Cane Hill Murders of 1839
One of the earliest, if not the earliest, mass murder that occurred in the Ozarks after the area was settled by whites happened at Cane Hill, Arkansas, in 1839. On the night of June 15, at least three men came to the cabin of William Wright, and one of them called out, asking if the men could spend the night. When Wright went to the door, the men immediately killed him. Aroused by the commotion, Wright's wife, Nancy (or Frances as some sources identify her), ran outside and hurried to a neighbor's cabin to tell what had happened. Her oldest daughter was also able to flee, but after Mrs. Wright and the daughter were gone, the intruders entered their house and killed four of the remaining Wright children: a baby, two young girls, and a boy. Another boy was also badly injured. The murderers stole what money they could find and then set fire to the cabin and fled. Three Wright children who were still alive pulled the bodies of their father and two of their siblings out of the fire.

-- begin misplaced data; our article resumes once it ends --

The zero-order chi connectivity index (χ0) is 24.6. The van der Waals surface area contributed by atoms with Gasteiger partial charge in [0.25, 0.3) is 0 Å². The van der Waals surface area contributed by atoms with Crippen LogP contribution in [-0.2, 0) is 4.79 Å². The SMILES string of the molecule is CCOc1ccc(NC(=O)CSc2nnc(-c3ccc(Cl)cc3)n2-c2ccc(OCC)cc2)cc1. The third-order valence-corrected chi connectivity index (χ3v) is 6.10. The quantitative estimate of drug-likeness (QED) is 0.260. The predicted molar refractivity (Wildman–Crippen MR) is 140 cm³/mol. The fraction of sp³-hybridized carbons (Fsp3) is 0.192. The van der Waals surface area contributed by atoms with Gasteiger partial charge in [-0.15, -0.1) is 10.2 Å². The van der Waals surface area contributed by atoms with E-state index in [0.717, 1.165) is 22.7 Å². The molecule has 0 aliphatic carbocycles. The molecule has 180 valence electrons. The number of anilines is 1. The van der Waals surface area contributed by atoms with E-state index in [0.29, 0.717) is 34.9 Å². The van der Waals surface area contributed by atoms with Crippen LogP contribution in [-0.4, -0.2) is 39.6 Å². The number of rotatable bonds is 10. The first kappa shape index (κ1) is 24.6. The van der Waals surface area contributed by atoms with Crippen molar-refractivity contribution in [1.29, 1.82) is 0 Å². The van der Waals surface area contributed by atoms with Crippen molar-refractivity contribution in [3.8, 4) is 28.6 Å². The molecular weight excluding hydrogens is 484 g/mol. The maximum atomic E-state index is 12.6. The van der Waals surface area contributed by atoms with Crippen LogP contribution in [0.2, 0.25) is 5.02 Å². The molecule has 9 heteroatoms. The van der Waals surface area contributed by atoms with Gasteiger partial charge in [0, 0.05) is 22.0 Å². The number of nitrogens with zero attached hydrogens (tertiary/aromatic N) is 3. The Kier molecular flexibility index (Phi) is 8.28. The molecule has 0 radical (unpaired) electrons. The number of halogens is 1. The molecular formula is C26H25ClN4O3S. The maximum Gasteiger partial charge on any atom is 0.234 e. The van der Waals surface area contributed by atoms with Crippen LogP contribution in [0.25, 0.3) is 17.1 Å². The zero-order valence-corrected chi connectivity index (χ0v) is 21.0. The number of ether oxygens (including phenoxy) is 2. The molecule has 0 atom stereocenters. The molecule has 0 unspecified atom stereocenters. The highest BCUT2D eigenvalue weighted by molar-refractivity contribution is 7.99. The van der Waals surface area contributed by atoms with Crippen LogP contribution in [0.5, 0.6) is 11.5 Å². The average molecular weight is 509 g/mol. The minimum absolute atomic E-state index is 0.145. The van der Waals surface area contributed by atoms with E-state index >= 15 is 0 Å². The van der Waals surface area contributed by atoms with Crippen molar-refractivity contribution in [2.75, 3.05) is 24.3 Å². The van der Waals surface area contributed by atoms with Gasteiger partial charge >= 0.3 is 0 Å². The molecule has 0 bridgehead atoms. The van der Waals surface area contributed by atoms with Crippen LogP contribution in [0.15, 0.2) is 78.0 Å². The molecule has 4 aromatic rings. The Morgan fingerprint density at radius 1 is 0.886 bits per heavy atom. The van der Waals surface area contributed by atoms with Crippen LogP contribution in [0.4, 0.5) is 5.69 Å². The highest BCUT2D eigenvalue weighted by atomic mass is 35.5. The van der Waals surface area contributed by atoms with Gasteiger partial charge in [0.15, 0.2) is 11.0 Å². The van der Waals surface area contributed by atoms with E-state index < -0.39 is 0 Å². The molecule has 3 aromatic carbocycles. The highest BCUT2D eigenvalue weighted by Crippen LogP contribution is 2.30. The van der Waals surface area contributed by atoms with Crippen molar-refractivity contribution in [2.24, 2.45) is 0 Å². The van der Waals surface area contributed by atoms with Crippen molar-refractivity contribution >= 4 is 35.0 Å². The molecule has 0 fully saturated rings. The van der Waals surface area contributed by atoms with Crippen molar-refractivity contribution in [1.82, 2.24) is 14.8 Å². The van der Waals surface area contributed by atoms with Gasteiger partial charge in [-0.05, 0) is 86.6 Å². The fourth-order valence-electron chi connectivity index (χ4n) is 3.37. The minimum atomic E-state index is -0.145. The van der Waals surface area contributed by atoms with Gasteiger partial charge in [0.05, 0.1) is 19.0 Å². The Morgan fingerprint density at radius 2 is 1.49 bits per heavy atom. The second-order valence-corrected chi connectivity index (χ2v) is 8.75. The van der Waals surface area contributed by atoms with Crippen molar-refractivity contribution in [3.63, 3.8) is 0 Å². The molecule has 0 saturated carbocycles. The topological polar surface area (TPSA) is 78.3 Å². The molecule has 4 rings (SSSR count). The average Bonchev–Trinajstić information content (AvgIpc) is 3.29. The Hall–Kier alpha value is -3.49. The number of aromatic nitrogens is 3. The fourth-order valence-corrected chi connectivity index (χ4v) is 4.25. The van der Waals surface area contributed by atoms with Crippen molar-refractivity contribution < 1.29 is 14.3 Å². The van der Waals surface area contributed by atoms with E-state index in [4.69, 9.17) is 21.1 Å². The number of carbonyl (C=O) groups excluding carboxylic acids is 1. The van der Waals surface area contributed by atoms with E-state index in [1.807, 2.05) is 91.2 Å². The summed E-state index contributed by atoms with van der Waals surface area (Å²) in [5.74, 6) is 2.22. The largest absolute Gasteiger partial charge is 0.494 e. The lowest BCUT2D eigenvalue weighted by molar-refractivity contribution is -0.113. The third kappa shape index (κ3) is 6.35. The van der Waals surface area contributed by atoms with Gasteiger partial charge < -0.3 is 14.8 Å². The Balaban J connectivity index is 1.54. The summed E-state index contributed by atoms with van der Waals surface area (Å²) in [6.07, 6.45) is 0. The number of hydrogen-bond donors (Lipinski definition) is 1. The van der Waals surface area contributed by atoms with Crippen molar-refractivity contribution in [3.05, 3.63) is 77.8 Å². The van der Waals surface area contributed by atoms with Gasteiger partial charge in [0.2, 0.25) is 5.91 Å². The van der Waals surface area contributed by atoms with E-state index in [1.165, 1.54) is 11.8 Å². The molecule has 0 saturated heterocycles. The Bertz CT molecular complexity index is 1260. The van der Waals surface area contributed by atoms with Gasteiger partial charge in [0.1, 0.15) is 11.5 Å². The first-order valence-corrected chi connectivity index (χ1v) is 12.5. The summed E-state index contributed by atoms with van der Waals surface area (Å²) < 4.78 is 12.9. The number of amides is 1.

Speculation in the immediate wake of the tragedy suggested that the perpetrators of the crime had been Cherokee Indians, but suspicion quickly turned to some local white men, who, it was thought, had committed the crime for money. A "Regulating Company" of prominent local men was quickly formed to investigate the matter, and seven men were soon arrested as persons of interest in the crime. They were released after furnishing alibis, but one of them, Asbury Richmond, was later overheard supposedly accusing his brother and some other men of having killed the Wrights and damaging his (Asbury's) reputation. John Richmond and two other men were arrested and, after a hearing conducted by the Regulating Company, were hanged on July 29, 1839. A fourth suspect was later apprehended and also hanged in December of 1839. Later critics have claimed that the executions amounted to little more than lynchings and that the men who were hanged were innocent. Such, however, was the justice system on the early frontier--swift and severe but often lacking in due process.